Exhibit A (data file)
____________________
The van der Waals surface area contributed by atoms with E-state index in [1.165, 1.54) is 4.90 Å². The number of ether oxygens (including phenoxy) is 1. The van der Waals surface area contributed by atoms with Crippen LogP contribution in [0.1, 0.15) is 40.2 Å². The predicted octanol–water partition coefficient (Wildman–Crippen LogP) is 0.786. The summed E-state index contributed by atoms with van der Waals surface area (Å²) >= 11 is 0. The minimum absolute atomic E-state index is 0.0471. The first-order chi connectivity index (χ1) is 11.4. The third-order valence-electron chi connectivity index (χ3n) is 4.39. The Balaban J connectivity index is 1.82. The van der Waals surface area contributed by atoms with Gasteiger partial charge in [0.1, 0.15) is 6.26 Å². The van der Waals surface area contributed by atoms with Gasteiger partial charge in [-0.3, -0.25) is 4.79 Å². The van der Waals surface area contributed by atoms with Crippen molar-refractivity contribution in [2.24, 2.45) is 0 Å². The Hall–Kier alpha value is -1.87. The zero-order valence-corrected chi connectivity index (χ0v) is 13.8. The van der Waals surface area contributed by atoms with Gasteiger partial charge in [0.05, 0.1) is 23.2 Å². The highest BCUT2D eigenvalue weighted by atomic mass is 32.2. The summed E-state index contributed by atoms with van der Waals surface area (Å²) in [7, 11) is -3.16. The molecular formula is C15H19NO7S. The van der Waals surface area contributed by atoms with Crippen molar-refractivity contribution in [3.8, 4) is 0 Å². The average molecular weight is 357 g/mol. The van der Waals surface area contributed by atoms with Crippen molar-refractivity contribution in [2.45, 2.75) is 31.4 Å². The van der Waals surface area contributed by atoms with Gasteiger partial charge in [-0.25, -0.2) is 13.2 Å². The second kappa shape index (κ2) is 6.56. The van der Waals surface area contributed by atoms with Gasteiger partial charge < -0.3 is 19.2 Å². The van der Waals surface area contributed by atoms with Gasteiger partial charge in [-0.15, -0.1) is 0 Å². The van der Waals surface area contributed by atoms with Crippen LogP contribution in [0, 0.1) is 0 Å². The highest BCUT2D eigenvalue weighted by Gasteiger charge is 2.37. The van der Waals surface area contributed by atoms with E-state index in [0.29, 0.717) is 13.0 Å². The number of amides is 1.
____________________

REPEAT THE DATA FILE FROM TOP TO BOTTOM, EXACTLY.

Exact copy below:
The van der Waals surface area contributed by atoms with E-state index in [1.165, 1.54) is 4.90 Å². The number of ether oxygens (including phenoxy) is 1. The van der Waals surface area contributed by atoms with Crippen LogP contribution in [0.1, 0.15) is 40.2 Å². The predicted octanol–water partition coefficient (Wildman–Crippen LogP) is 0.786. The summed E-state index contributed by atoms with van der Waals surface area (Å²) >= 11 is 0. The minimum absolute atomic E-state index is 0.0471. The first-order chi connectivity index (χ1) is 11.4. The third-order valence-electron chi connectivity index (χ3n) is 4.39. The Balaban J connectivity index is 1.82. The van der Waals surface area contributed by atoms with Gasteiger partial charge in [0.1, 0.15) is 6.26 Å². The van der Waals surface area contributed by atoms with Gasteiger partial charge in [-0.3, -0.25) is 4.79 Å². The van der Waals surface area contributed by atoms with Crippen molar-refractivity contribution in [2.24, 2.45) is 0 Å². The Hall–Kier alpha value is -1.87. The zero-order valence-corrected chi connectivity index (χ0v) is 13.8. The van der Waals surface area contributed by atoms with Gasteiger partial charge in [0.05, 0.1) is 23.2 Å². The highest BCUT2D eigenvalue weighted by atomic mass is 32.2. The summed E-state index contributed by atoms with van der Waals surface area (Å²) in [7, 11) is -3.16. The molecular formula is C15H19NO7S. The van der Waals surface area contributed by atoms with Crippen molar-refractivity contribution in [3.8, 4) is 0 Å². The average molecular weight is 357 g/mol. The van der Waals surface area contributed by atoms with Crippen molar-refractivity contribution in [2.45, 2.75) is 31.4 Å². The van der Waals surface area contributed by atoms with Gasteiger partial charge in [-0.25, -0.2) is 13.2 Å². The second kappa shape index (κ2) is 6.56. The van der Waals surface area contributed by atoms with Gasteiger partial charge < -0.3 is 19.2 Å². The van der Waals surface area contributed by atoms with Gasteiger partial charge in [-0.15, -0.1) is 0 Å². The van der Waals surface area contributed by atoms with Crippen LogP contribution in [0, 0.1) is 0 Å². The highest BCUT2D eigenvalue weighted by Gasteiger charge is 2.37. The van der Waals surface area contributed by atoms with E-state index in [0.29, 0.717) is 13.0 Å². The number of amides is 1.